The Role of Narcissistic Projection in Self-Doubt and Relationship Drama

Someone with narcissistic personality disorder, or a significant amount of narcissistic traits, doesn’t see you for who you are. In fact, they don’t see you at all. For practical purposes, you’re more like a projection screen. Yet, since this is -for many of us- such a foreign concept to wrap our heads around, we tend to simply assume that, when someone likes us, they like who we really are¬†and, hence, can see who we really are.

At first, we might come to believe that, when a narcissist compliments us, it’s because they think we -as we truly are- are really great. Wow, all this time, so many people don’t see your value and here is someone who, quite quickly, just loves who you are! Or so you think.

What happens is that then you kind of get lifted “above” yourself. The narcissist convinces you that you are way more special than you ever thought possible. As a result, while this may feel really good, you also lose your inner footing. You are not the person you always felt you were. An inner sense of “I am just who I am and that is just what is normal for me, nothing special” gets shattered.

This may feel like an upgrade but, in fact, it’s destabilizing. It’s destabilizing because it’s not the same as someone who believes in you or likes you as you are.

For some reason, you seem to live up to seemingly impossible standards. Once you -flattered- accept that you apparently do, you’re also vulnerable to the opposite: now, when you appear less than fantastic, you’re suddenly far from good enough.

In other words, there’s no stable middle-ground. You’re always on an image rollercoaster.

While the romantic high that a narcissist can give you may seem preferable over a plain and simple kind of “I am o.k.”, it also comes with incredibly high expectations. Once you’ve acquired super star status, you’re expected to live up to it, and can never be normal again.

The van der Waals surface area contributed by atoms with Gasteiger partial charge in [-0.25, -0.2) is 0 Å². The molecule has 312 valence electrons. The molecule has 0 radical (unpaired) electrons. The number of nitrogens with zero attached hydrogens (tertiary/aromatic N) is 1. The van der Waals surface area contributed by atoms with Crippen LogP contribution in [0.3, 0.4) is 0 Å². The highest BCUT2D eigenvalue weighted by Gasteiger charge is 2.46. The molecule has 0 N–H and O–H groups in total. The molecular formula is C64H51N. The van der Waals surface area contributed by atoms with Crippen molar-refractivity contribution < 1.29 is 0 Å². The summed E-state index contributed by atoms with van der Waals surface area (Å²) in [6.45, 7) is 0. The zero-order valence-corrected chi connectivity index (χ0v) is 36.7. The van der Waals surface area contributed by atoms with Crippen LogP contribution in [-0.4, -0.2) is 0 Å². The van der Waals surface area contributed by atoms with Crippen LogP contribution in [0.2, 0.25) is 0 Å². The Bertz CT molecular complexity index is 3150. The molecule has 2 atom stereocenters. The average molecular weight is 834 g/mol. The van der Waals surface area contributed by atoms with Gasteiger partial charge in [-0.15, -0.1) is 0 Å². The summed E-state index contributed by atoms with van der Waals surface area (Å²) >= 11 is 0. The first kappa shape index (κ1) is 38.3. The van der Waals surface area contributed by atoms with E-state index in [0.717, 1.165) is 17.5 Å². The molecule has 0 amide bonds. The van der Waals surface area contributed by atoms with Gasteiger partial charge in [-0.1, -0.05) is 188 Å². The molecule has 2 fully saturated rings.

In the end, you’ll be left wondering about who you really are. If you’re not who you thought you were, and you’re not a superstar (at least, not always) and you’re not the lowest of the low (at least, not always) then who the heck are you? The ensuing self-doubt can create more vulnerability and openness to narcissistic flattery.

Perhaps it’s a bit of a disillusion to come back to normality and see yourself the way you always have: as nobody special. Yet, it’s precisely when you’re in that state, that you are who you are. After all, a fish in water is not going to see the water as special, nor their fish-status as something to obsess about. In the same way, when we are just being who we are, there’s nothing special about it. The “special” label is only something people can apply from the outside, by comparing you to someone else.

Yet, that kind of labeling does nothing for our inner sense of self. Chances are, if you’re trying hard to be special, it’s because you’re working hard to diverge from your natural sense, from your inherent sense of flow and ease.

It seems counter intuitive to want someone to see us as “just normal” but, in the end, isn’t that the end-all and be-all of total acceptance? Sure, there is always that getting to know each other period, during which you discover surprising things about each other. Yet, being normal doesn’t mean being boring. It also doesn’t mean being conventional. It just means that you are in alignment with your inner truth. That is your normal. If someone else agrees with you on that, that’s who you are and that’s who you should be, then you have both a special relationship and a supportive one.